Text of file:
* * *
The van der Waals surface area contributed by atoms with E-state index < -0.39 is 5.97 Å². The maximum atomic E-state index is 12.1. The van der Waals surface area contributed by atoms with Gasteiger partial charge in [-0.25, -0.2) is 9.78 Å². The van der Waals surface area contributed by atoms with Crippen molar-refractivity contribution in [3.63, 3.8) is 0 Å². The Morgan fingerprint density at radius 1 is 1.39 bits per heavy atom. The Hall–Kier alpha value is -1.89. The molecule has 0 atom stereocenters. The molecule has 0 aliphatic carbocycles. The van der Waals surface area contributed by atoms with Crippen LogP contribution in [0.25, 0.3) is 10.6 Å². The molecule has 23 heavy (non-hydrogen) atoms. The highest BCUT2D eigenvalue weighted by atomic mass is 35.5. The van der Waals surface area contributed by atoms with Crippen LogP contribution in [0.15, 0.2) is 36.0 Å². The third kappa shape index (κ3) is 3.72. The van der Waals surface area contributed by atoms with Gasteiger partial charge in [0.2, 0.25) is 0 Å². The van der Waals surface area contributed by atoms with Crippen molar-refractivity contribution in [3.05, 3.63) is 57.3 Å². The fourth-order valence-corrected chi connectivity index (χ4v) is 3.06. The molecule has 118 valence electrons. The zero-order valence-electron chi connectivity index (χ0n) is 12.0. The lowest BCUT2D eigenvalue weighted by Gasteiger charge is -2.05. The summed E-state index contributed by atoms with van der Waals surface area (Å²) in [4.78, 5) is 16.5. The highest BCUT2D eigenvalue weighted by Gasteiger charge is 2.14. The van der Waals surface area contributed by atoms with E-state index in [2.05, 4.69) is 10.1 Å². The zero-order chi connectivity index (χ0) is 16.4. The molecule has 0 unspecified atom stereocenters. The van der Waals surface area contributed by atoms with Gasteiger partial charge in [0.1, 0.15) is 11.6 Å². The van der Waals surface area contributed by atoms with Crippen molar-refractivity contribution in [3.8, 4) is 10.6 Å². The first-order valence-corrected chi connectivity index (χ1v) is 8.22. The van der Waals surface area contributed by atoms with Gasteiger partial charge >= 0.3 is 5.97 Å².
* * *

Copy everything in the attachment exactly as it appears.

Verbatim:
The van der Waals surface area contributed by atoms with E-state index < -0.39 is 5.97 Å². The maximum atomic E-state index is 12.1. The van der Waals surface area contributed by atoms with Gasteiger partial charge in [-0.25, -0.2) is 9.78 Å². The van der Waals surface area contributed by atoms with Crippen molar-refractivity contribution in [3.63, 3.8) is 0 Å². The Morgan fingerprint density at radius 1 is 1.39 bits per heavy atom. The Hall–Kier alpha value is -1.89. The molecule has 0 atom stereocenters. The molecule has 0 aliphatic carbocycles. The van der Waals surface area contributed by atoms with Crippen LogP contribution in [0.25, 0.3) is 10.6 Å². The molecule has 23 heavy (non-hydrogen) atoms. The highest BCUT2D eigenvalue weighted by atomic mass is 35.5. The van der Waals surface area contributed by atoms with Crippen LogP contribution in [0.15, 0.2) is 36.0 Å². The third kappa shape index (κ3) is 3.72. The van der Waals surface area contributed by atoms with Gasteiger partial charge in [0.2, 0.25) is 0 Å². The van der Waals surface area contributed by atoms with Crippen molar-refractivity contribution in [3.05, 3.63) is 57.3 Å². The fourth-order valence-corrected chi connectivity index (χ4v) is 3.06. The molecule has 118 valence electrons. The zero-order valence-electron chi connectivity index (χ0n) is 12.0. The lowest BCUT2D eigenvalue weighted by Gasteiger charge is -2.05. The summed E-state index contributed by atoms with van der Waals surface area (Å²) in [4.78, 5) is 16.5. The highest BCUT2D eigenvalue weighted by Gasteiger charge is 2.14. The van der Waals surface area contributed by atoms with E-state index in [2.05, 4.69) is 10.1 Å². The zero-order chi connectivity index (χ0) is 16.4. The molecule has 0 unspecified atom stereocenters. The van der Waals surface area contributed by atoms with Gasteiger partial charge in [0.1, 0.15) is 11.6 Å². The van der Waals surface area contributed by atoms with Crippen molar-refractivity contribution in [3.8, 4) is 10.6 Å². The first-order valence-corrected chi connectivity index (χ1v) is 8.22. The van der Waals surface area contributed by atoms with Gasteiger partial charge >= 0.3 is 5.97 Å².